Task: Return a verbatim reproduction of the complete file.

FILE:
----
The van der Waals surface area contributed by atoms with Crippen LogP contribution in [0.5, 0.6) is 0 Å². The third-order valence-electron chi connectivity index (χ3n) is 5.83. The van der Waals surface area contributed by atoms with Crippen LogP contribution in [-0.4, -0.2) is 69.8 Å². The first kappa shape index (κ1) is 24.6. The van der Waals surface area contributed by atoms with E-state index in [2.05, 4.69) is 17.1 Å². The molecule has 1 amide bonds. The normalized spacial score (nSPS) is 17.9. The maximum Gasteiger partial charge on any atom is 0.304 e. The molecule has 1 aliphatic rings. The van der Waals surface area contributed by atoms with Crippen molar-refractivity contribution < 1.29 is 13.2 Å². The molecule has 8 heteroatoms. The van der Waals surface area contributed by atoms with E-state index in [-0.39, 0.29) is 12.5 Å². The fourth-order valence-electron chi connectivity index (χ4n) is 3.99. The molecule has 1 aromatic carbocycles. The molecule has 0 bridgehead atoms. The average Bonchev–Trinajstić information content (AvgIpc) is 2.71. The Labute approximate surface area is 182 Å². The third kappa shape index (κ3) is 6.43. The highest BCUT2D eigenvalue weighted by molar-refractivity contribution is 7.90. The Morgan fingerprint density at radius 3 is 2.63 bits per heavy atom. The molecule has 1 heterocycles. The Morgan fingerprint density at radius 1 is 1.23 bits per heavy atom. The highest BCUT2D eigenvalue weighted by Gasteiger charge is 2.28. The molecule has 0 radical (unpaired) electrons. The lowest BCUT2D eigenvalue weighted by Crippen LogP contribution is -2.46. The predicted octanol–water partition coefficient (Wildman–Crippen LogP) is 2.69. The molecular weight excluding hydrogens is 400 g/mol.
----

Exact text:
The van der Waals surface area contributed by atoms with Crippen LogP contribution in [0.5, 0.6) is 0 Å². The third-order valence-electron chi connectivity index (χ3n) is 5.83. The van der Waals surface area contributed by atoms with Crippen LogP contribution in [-0.4, -0.2) is 69.8 Å². The first kappa shape index (κ1) is 24.6. The van der Waals surface area contributed by atoms with E-state index in [2.05, 4.69) is 17.1 Å². The molecule has 1 amide bonds. The normalized spacial score (nSPS) is 17.9. The maximum Gasteiger partial charge on any atom is 0.304 e. The molecule has 1 aliphatic rings. The van der Waals surface area contributed by atoms with Crippen molar-refractivity contribution < 1.29 is 13.2 Å². The molecule has 8 heteroatoms. The van der Waals surface area contributed by atoms with E-state index in [-0.39, 0.29) is 12.5 Å². The fourth-order valence-electron chi connectivity index (χ4n) is 3.99. The molecule has 1 aromatic carbocycles. The molecule has 0 bridgehead atoms. The average Bonchev–Trinajstić information content (AvgIpc) is 2.71. The Labute approximate surface area is 182 Å². The third kappa shape index (κ3) is 6.43. The highest BCUT2D eigenvalue weighted by molar-refractivity contribution is 7.90. The Morgan fingerprint density at radius 3 is 2.63 bits per heavy atom. The molecule has 1 heterocycles. The Morgan fingerprint density at radius 1 is 1.23 bits per heavy atom. The highest BCUT2D eigenvalue weighted by Gasteiger charge is 2.28. The molecule has 0 radical (unpaired) electrons. The lowest BCUT2D eigenvalue weighted by Crippen LogP contribution is -2.46. The predicted octanol–water partition coefficient (Wildman–Crippen LogP) is 2.69. The molecular weight excluding hydrogens is 400 g/mol.